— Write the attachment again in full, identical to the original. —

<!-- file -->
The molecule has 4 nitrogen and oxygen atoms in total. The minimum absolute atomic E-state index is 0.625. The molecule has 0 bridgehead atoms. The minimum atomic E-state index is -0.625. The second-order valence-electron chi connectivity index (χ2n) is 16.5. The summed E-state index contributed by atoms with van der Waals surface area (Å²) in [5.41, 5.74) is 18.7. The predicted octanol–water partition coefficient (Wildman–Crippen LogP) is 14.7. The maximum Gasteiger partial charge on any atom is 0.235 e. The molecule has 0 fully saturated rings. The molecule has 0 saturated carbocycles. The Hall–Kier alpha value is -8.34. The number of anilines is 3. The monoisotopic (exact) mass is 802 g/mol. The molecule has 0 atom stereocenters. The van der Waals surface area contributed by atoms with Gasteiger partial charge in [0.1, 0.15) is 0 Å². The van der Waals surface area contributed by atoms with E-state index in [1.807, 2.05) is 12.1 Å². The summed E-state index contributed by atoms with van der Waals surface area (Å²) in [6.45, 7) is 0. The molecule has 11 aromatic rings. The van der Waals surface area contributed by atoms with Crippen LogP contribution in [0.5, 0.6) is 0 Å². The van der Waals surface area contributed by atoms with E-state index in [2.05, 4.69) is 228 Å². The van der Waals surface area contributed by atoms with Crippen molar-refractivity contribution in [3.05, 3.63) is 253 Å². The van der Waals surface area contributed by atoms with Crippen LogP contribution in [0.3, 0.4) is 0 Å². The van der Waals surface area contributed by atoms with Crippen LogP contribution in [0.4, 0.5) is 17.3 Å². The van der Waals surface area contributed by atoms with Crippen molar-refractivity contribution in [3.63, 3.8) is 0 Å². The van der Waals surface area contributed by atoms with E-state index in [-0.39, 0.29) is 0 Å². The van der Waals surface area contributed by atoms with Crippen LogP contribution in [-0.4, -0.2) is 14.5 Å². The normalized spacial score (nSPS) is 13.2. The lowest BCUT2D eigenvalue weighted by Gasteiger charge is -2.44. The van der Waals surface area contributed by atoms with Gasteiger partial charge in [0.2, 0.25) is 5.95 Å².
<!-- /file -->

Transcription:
The molecule has 4 nitrogen and oxygen atoms in total. The minimum absolute atomic E-state index is 0.625. The molecule has 0 bridgehead atoms. The minimum atomic E-state index is -0.625. The second-order valence-electron chi connectivity index (χ2n) is 16.5. The summed E-state index contributed by atoms with van der Waals surface area (Å²) in [5.41, 5.74) is 18.7. The predicted octanol–water partition coefficient (Wildman–Crippen LogP) is 14.7. The maximum Gasteiger partial charge on any atom is 0.235 e. The molecule has 0 fully saturated rings. The molecule has 0 saturated carbocycles. The Hall–Kier alpha value is -8.34. The number of anilines is 3. The monoisotopic (exact) mass is 802 g/mol. The molecule has 0 atom stereocenters. The van der Waals surface area contributed by atoms with Gasteiger partial charge in [0.1, 0.15) is 0 Å². The van der Waals surface area contributed by atoms with E-state index in [1.807, 2.05) is 12.1 Å². The summed E-state index contributed by atoms with van der Waals surface area (Å²) in [6.45, 7) is 0. The molecule has 11 aromatic rings. The van der Waals surface area contributed by atoms with Crippen LogP contribution in [0.5, 0.6) is 0 Å². The van der Waals surface area contributed by atoms with E-state index in [2.05, 4.69) is 228 Å². The van der Waals surface area contributed by atoms with Crippen molar-refractivity contribution in [3.05, 3.63) is 253 Å². The van der Waals surface area contributed by atoms with Crippen LogP contribution in [0.3, 0.4) is 0 Å². The van der Waals surface area contributed by atoms with Crippen LogP contribution in [0.4, 0.5) is 17.3 Å². The van der Waals surface area contributed by atoms with Crippen molar-refractivity contribution in [3.63, 3.8) is 0 Å². The van der Waals surface area contributed by atoms with E-state index in [-0.39, 0.29) is 0 Å². The van der Waals surface area contributed by atoms with Crippen LogP contribution in [-0.4, -0.2) is 14.5 Å². The normalized spacial score (nSPS) is 13.2. The lowest BCUT2D eigenvalue weighted by Gasteiger charge is -2.44. The van der Waals surface area contributed by atoms with Gasteiger partial charge in [0.2, 0.25) is 5.95 Å².